Hidden medieval archway uncovered at Cardigan Castle

The top of the medieval archway discovered beneath the floorboards of Castle Green House

The top of the medieval archway discovered beneath the floorboards of Castle Green House

First published in News

Archaeologists say the discovery of a medieval archway buried in the floor of Castle Green House is the most exciting find yet at Cardigan Castle.

Experts from Cadw, the Welsh heritage body, have been called in to examine the structure while archaeologists have sealed off the site in the main hallway.

The archway looks as though it links to the medieval cellar beneath the house. It is one of the few remains of Lord Rhys's 12th century stone castle that hosted the first eisteddfod back in 1176.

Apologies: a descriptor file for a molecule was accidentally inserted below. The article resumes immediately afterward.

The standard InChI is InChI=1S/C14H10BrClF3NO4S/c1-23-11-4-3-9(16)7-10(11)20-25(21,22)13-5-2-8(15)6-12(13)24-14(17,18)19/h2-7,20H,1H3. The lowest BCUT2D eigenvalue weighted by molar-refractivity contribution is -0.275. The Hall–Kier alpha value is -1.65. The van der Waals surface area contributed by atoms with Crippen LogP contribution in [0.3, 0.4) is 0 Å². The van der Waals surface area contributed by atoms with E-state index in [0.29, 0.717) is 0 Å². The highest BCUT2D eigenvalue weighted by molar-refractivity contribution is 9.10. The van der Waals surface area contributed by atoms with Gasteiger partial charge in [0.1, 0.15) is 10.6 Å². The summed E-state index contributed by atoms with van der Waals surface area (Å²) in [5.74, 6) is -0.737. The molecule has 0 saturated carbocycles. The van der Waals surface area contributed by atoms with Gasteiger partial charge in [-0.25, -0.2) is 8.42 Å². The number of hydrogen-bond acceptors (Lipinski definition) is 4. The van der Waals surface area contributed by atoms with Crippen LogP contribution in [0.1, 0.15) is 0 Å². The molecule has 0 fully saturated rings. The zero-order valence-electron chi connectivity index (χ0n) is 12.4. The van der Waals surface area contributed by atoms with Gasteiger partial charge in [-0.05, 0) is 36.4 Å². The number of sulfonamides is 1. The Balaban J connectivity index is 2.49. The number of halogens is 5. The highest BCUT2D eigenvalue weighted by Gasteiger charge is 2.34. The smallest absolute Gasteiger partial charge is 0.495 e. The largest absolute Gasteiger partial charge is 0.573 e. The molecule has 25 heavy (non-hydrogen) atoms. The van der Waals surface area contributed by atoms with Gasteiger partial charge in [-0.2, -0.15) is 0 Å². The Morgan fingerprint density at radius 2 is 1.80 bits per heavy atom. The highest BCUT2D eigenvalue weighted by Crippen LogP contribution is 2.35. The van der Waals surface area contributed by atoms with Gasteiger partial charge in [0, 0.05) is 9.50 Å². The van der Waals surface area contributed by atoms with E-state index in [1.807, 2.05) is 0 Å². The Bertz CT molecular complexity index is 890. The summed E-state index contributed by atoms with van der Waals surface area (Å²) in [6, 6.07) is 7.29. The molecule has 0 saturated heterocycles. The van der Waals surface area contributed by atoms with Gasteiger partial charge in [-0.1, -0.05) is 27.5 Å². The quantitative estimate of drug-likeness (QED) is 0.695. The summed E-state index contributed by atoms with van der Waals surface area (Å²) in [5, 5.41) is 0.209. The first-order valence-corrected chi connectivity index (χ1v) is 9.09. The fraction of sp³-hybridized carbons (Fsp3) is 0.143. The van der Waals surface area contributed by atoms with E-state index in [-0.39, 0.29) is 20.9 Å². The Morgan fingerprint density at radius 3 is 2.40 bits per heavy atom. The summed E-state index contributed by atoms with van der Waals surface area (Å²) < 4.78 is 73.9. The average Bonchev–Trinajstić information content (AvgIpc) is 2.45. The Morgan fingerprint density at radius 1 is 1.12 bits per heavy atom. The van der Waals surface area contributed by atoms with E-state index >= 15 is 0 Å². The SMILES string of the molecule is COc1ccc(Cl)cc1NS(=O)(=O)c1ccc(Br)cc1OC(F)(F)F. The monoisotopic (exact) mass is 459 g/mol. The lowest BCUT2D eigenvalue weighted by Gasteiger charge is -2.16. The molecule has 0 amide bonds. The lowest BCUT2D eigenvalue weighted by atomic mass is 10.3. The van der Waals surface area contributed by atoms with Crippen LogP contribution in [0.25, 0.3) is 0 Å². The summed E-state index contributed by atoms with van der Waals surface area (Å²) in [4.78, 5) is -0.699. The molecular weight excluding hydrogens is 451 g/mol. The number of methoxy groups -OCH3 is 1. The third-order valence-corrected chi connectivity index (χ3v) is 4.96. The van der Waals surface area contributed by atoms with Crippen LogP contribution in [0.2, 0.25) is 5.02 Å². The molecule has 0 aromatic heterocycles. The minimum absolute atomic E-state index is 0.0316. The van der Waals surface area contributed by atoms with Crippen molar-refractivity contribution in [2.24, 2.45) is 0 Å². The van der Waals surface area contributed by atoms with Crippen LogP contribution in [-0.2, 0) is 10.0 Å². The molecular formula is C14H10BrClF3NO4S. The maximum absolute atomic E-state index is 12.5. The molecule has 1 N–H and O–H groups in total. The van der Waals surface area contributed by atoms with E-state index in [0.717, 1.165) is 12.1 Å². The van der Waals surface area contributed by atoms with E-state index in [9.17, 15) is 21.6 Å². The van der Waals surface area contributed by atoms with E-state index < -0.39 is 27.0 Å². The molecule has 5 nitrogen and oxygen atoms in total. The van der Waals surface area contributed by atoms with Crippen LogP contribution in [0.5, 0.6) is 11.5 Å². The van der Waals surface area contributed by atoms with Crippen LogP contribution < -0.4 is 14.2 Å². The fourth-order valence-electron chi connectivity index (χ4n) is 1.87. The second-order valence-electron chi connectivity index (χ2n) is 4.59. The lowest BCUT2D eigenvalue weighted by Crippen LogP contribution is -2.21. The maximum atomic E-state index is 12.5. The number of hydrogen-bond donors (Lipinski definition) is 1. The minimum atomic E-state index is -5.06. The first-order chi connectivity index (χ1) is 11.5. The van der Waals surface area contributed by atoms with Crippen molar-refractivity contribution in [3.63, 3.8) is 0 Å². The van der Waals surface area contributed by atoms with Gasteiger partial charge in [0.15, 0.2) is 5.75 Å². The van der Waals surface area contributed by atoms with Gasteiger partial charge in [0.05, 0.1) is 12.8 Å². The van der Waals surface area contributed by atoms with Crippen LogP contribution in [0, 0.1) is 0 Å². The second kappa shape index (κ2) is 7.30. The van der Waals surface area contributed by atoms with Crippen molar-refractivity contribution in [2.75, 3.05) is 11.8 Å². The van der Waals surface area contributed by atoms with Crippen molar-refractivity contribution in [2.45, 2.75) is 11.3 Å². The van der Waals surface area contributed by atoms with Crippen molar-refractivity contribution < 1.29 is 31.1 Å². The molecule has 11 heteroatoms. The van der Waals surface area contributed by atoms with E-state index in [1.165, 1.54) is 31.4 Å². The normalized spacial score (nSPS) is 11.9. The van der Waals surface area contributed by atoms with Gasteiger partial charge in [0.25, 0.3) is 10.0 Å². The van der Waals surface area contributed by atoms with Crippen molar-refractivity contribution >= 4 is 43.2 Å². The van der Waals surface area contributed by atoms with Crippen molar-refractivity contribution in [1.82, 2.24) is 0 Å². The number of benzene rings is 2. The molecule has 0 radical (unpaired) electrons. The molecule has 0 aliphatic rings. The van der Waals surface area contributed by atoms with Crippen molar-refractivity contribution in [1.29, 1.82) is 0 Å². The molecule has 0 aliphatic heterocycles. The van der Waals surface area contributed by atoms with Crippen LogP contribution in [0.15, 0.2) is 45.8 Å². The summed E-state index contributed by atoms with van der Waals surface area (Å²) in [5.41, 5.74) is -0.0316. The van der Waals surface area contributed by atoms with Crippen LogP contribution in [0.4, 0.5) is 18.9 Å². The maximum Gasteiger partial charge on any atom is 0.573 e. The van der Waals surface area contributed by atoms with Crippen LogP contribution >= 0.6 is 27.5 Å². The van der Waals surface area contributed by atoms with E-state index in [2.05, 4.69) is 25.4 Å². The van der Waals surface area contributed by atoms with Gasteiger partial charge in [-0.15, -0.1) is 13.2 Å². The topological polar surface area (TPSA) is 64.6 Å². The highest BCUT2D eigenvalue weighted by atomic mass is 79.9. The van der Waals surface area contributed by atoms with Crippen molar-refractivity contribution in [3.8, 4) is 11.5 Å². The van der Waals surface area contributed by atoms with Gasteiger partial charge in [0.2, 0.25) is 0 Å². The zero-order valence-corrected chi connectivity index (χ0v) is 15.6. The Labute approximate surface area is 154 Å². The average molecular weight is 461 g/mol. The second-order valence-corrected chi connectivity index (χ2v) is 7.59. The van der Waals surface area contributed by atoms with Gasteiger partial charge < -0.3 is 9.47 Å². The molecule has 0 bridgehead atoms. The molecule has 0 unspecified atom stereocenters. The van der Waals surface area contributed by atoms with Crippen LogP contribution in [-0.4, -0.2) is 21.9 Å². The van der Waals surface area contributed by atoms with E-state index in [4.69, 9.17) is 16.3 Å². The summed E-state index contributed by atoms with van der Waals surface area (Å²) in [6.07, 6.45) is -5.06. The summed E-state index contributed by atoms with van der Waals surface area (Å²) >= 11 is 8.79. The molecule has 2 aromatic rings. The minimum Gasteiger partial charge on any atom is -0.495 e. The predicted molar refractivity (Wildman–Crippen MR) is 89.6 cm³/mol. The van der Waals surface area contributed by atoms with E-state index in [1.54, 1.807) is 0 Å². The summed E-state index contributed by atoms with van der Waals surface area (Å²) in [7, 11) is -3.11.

Archaeologist Nigel Page said: "There are so few elements left of the medieval castle that this really is an exciting discovery. It all adds to the story of the site."

He added that it was likely the archway was the original entrance to the north tower.

The top of the archway was unearthed as workmen removed the Georgian floorboards to install cables and pipework as part of the £11m restoration.

Mr Page added that the walls of the house followed the lines of the original medieval castle as Georgian builders took advantage of the stonework for foundations.

The original stone castle was badly damaged during the Civil War with the site being filled in to create a town bowling green in the 18th century.

The castle site is due to open to the public in spring next year.

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